The U.S. Postal Service’s watchdog is investigating the agency for runaway travel expenses, a lingering problem for the cash-strapped mail carrier even as it tries aggressively to cut costs.
A report from the Postal Service’s Office of Inspector General, released in September, found that the agency, which lost almost $16 billion in last year, had overpaid more than $1 million in travel reimbursements to employees during an 18-month period.
The report said the employees improperly claimed refunds or used government-issued travel cards for personal expenses such as hotel stays and purchasing gasoline, among other issues.
The Postal Service agreed to the watchdog’s recommendations, including better systems to monitor travel card activity and better written expense policies, but the Office of Inspector General is still probing the issue.
Office of Inspector General spokeswoman Agapi Doulaveris said in an interview that she could not provide details on whether the money had been recovered or any punitive or corrective measures had been taken because the investigations are still active.
In September, David Kosturko, a former Postal Service executive, was convicted of defrauding the agency of more than $17,000. According to a February 2011 report from the Office of Inspector General, the Postal Service overpaid more than $600,000 in travel costs as result of improper claims by employees. In a 2009 report, the office said, employees continued to make “imprudent and unnecessary purchases during a time of severe economic uncertainty in the Postal Service.”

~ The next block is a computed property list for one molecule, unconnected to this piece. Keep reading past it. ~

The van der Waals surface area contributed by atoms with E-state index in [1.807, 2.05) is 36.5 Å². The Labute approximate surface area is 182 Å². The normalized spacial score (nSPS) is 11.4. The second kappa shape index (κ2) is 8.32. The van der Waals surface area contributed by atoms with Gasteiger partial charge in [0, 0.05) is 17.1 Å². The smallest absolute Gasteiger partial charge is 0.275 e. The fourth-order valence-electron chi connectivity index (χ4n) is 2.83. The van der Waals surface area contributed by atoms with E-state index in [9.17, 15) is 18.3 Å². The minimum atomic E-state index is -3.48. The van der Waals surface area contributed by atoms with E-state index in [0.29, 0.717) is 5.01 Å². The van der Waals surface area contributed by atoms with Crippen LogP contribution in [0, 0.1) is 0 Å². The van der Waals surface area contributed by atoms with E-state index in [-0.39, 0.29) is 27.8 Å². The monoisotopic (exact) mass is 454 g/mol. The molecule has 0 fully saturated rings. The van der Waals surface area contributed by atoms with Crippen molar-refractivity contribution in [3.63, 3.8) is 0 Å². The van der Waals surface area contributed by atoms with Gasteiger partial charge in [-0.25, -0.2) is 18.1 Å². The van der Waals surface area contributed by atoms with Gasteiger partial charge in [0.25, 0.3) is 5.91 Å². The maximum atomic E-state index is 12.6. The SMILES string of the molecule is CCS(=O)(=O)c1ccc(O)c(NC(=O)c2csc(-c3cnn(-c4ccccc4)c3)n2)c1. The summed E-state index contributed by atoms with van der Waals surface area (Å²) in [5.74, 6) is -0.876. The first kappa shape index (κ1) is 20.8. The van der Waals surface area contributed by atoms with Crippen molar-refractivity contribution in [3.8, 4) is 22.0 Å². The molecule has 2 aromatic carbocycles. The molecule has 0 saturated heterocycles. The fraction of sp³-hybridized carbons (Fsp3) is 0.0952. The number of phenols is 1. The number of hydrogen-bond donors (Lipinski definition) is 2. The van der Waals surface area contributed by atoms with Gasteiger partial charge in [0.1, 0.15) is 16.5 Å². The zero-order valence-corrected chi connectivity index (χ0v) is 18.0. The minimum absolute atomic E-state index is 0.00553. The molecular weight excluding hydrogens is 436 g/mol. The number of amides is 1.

The September report found that several employees booked two tickets from the same destination, canceled the more expensive one and took the cheaper flight, but claimed refunds for the higher priced flights. Employees also canceled trips but still collected refunds.
It also found that employees abused government-issued travel cards with excessive cash advances and used the cards for personal expenses, such as a hotel stay in Las Vegas.
Postal Service spokesman David Partenheimer said he could not comment beyond the written response included in the September report, in which the mail agency said it concurred with some of the recommendations and planned to implement them between November 2012 and January 2014.
While the amount of money involved may pale in comparison to other government travel scandals, such as the General Services Administration’s opulent Las Vegas convention in 2010, the Postal Service is unique for its financial woes.
The 238-year-old institution has been buckling under the pressure of massive payments for future retiree benefits and dwindling revenue as more people communicate by email.
Lat year the agency ran into its legal borrowing limit and defaulted twice on required payments to the federal government.
It is aggressively trying to cut costs, but is banking on Congress passing legislation to overhaul its operations and put it on sounder financial footing.
So far, Congress, preoccupied by other priorities including budget fights, has not been able to agree on measures such as ending Saturday mail delivery and closing rural post offices across the nation.
Representative Darrell Issa of California, the Republican chairman of the House Oversight Committee and a leading voice on Postal Service reform, said the agency needs to do more to get its travel expense waste under control.
“USPS must take every action within its power to rein in fraud and mismanagement within its travel system in order to cut costs,” Issa said in a statement to Reuters.